“Rock and Roll N*****,” the closing A-side track of the Patti Smith Group’s 1978 album Easter, has quietly disappeared from streaming services, Rolling Stone was first to report, including the platforms Spotify, Apple Music, Tidal, and Amazon Music.
“Rock and Roll N*****” attempted to move the epithet away from its racial context to describe anyone who is an outsider, including Jimi Hendrix, Jackson Pollack, Jesus Christ, and even “grandma.” “I was lost and the cost, and the cost didn’t matter to me,” Smith sings. “I was lost and the cost was to be outside society.”
Neither Smith nor the song’s co-writer, guitarist Lenny Kaye, have offered comment on the decision. But Smith has been defending her use of the slur since the song’s release, writing in the Easter liner notes, “N****r no invented for color it was MADE FOR THE PLAGUE. The word (art) must be redefined — all mutants and the new babies born sans eyebrow and tonsil … any man who extends beyond the classic form is a n****r.”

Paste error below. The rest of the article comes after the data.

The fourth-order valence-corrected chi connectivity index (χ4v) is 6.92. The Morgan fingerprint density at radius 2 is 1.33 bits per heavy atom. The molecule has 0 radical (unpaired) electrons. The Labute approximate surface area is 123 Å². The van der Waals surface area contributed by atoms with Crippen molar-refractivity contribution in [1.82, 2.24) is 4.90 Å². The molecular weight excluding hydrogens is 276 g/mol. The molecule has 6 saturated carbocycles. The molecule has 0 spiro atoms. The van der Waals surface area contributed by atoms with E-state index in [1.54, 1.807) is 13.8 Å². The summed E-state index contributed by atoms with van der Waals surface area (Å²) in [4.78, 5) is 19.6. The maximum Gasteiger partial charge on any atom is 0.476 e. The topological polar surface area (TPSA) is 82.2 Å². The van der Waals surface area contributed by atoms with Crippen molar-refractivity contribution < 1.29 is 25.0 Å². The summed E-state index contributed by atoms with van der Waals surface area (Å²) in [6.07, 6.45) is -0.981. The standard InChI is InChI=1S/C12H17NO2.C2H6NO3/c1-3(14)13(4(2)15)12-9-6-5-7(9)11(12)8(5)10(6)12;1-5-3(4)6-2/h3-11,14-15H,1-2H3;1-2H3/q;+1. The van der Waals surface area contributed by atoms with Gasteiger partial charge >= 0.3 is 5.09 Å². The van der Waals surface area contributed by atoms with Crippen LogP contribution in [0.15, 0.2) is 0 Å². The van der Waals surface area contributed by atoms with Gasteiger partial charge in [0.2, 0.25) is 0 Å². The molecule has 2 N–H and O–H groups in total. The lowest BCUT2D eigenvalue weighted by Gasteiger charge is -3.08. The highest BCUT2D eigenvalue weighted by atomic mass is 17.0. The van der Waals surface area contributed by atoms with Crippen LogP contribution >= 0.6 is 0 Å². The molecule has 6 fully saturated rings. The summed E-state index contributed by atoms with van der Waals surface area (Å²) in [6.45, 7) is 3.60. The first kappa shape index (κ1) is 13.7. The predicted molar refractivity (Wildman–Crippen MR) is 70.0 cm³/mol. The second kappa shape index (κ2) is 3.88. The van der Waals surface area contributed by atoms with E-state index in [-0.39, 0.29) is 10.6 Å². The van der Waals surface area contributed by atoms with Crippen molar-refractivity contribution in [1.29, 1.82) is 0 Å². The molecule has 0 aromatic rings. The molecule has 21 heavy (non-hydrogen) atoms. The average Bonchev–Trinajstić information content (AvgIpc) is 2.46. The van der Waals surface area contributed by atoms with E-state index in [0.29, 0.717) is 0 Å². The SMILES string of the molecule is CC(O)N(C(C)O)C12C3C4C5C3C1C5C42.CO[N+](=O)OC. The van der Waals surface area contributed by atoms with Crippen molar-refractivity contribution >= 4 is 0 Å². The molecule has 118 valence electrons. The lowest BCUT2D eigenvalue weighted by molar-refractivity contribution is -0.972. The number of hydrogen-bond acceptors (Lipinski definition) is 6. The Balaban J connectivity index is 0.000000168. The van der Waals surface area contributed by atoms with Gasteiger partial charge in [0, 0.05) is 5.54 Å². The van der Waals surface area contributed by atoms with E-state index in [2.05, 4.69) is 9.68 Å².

She continued to defend her usage in a 1996 Rolling Stone interview. “You could have called Michelangelo and Leonardo da Vinci a n***** – people that created art for the palace but had to come in the back door,” she said. “Beethoven was not allowed to come in through the front door of the palace.”
Smith played the track in live performances up through 2019. Several covers of the song remain available on streaming, including by Marilyn Manson, Esham, the Oxydants, and a Trent Reznor remix.
Consequence has reached out to Smith’s representatives for further comment.